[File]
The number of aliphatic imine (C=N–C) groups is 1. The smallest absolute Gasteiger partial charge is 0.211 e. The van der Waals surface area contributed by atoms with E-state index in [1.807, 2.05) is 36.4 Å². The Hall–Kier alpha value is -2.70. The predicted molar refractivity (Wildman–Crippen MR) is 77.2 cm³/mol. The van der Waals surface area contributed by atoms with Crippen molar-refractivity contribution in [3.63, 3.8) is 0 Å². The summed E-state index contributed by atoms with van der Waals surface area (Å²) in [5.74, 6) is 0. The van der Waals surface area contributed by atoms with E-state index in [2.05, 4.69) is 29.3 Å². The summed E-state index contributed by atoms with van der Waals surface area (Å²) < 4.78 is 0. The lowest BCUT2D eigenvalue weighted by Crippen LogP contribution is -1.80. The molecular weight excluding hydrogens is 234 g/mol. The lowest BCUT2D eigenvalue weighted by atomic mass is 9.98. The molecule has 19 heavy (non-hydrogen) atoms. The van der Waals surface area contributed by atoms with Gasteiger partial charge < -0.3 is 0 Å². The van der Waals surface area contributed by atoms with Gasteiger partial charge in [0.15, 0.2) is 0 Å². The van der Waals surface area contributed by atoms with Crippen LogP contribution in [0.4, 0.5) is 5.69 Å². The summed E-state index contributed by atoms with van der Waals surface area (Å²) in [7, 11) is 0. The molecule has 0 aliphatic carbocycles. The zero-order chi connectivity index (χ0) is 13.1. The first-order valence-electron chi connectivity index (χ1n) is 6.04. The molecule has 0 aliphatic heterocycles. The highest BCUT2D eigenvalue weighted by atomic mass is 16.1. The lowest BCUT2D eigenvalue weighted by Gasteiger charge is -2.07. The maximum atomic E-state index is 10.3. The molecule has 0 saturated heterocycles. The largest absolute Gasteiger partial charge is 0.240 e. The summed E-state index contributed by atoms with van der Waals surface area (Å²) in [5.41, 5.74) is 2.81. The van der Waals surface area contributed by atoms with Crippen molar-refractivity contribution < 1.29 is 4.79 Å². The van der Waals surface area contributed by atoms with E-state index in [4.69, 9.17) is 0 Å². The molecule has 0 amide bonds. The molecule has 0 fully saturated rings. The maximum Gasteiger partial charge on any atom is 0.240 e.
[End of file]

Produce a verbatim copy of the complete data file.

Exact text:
The number of aliphatic imine (C=N–C) groups is 1. The smallest absolute Gasteiger partial charge is 0.211 e. The van der Waals surface area contributed by atoms with E-state index in [1.807, 2.05) is 36.4 Å². The Hall–Kier alpha value is -2.70. The predicted molar refractivity (Wildman–Crippen MR) is 77.2 cm³/mol. The van der Waals surface area contributed by atoms with Crippen molar-refractivity contribution in [3.63, 3.8) is 0 Å². The summed E-state index contributed by atoms with van der Waals surface area (Å²) in [5.74, 6) is 0. The van der Waals surface area contributed by atoms with E-state index in [2.05, 4.69) is 29.3 Å². The summed E-state index contributed by atoms with van der Waals surface area (Å²) < 4.78 is 0. The lowest BCUT2D eigenvalue weighted by Crippen LogP contribution is -1.80. The molecular weight excluding hydrogens is 234 g/mol. The lowest BCUT2D eigenvalue weighted by atomic mass is 9.98. The molecule has 19 heavy (non-hydrogen) atoms. The van der Waals surface area contributed by atoms with Gasteiger partial charge < -0.3 is 0 Å². The van der Waals surface area contributed by atoms with Gasteiger partial charge in [0.15, 0.2) is 0 Å². The van der Waals surface area contributed by atoms with Crippen LogP contribution in [0.4, 0.5) is 5.69 Å². The summed E-state index contributed by atoms with van der Waals surface area (Å²) in [7, 11) is 0. The molecule has 0 aliphatic carbocycles. The zero-order chi connectivity index (χ0) is 13.1. The first-order valence-electron chi connectivity index (χ1n) is 6.04. The molecule has 0 aliphatic heterocycles. The highest BCUT2D eigenvalue weighted by atomic mass is 16.1. The lowest BCUT2D eigenvalue weighted by Gasteiger charge is -2.07. The maximum atomic E-state index is 10.3. The molecule has 0 saturated heterocycles. The largest absolute Gasteiger partial charge is 0.240 e. The summed E-state index contributed by atoms with van der Waals surface area (Å²) in [5.41, 5.74) is 2.81. The van der Waals surface area contributed by atoms with Crippen molar-refractivity contribution < 1.29 is 4.79 Å². The van der Waals surface area contributed by atoms with E-state index in [4.69, 9.17) is 0 Å². The molecule has 0 amide bonds. The molecule has 0 fully saturated rings. The maximum Gasteiger partial charge on any atom is 0.240 e.